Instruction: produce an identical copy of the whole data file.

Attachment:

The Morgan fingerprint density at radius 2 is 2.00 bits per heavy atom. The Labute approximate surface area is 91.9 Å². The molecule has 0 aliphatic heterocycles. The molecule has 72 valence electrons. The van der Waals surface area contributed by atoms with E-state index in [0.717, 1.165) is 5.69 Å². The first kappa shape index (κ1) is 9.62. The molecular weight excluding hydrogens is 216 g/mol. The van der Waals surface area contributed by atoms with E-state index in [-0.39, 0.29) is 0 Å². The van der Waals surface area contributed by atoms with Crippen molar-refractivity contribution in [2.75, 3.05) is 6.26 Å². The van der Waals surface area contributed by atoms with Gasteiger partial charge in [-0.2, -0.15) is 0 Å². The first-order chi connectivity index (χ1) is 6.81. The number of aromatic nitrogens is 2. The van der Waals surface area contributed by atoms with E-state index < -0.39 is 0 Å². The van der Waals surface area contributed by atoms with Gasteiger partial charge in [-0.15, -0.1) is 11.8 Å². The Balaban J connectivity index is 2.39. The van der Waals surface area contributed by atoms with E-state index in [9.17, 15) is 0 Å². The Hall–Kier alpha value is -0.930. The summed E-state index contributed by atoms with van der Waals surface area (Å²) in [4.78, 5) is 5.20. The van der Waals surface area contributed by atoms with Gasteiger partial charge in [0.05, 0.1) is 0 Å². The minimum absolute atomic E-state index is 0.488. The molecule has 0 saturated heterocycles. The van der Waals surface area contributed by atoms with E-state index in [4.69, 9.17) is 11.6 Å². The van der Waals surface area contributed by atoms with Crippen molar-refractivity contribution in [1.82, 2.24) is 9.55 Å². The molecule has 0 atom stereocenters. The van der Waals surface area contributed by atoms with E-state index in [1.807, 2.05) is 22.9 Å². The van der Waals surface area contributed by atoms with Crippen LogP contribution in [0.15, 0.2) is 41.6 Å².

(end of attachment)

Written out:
The Morgan fingerprint density at radius 2 is 2.00 bits per heavy atom. The Labute approximate surface area is 91.9 Å². The molecule has 0 aliphatic heterocycles. The molecule has 72 valence electrons. The van der Waals surface area contributed by atoms with E-state index in [0.717, 1.165) is 5.69 Å². The first kappa shape index (κ1) is 9.62. The molecular weight excluding hydrogens is 216 g/mol. The van der Waals surface area contributed by atoms with E-state index in [-0.39, 0.29) is 0 Å². The van der Waals surface area contributed by atoms with Crippen molar-refractivity contribution in [2.75, 3.05) is 6.26 Å². The van der Waals surface area contributed by atoms with Gasteiger partial charge in [-0.2, -0.15) is 0 Å². The first-order chi connectivity index (χ1) is 6.81. The number of aromatic nitrogens is 2. The van der Waals surface area contributed by atoms with E-state index < -0.39 is 0 Å². The van der Waals surface area contributed by atoms with Gasteiger partial charge in [-0.15, -0.1) is 11.8 Å². The Balaban J connectivity index is 2.39. The van der Waals surface area contributed by atoms with E-state index in [9.17, 15) is 0 Å². The Hall–Kier alpha value is -0.930. The summed E-state index contributed by atoms with van der Waals surface area (Å²) in [4.78, 5) is 5.20. The van der Waals surface area contributed by atoms with Gasteiger partial charge in [0.05, 0.1) is 0 Å². The minimum absolute atomic E-state index is 0.488. The molecule has 0 saturated heterocycles. The van der Waals surface area contributed by atoms with E-state index in [4.69, 9.17) is 11.6 Å². The van der Waals surface area contributed by atoms with Crippen molar-refractivity contribution in [1.82, 2.24) is 9.55 Å². The molecule has 0 atom stereocenters. The van der Waals surface area contributed by atoms with E-state index in [1.807, 2.05) is 22.9 Å². The van der Waals surface area contributed by atoms with Crippen LogP contribution in [0.15, 0.2) is 41.6 Å².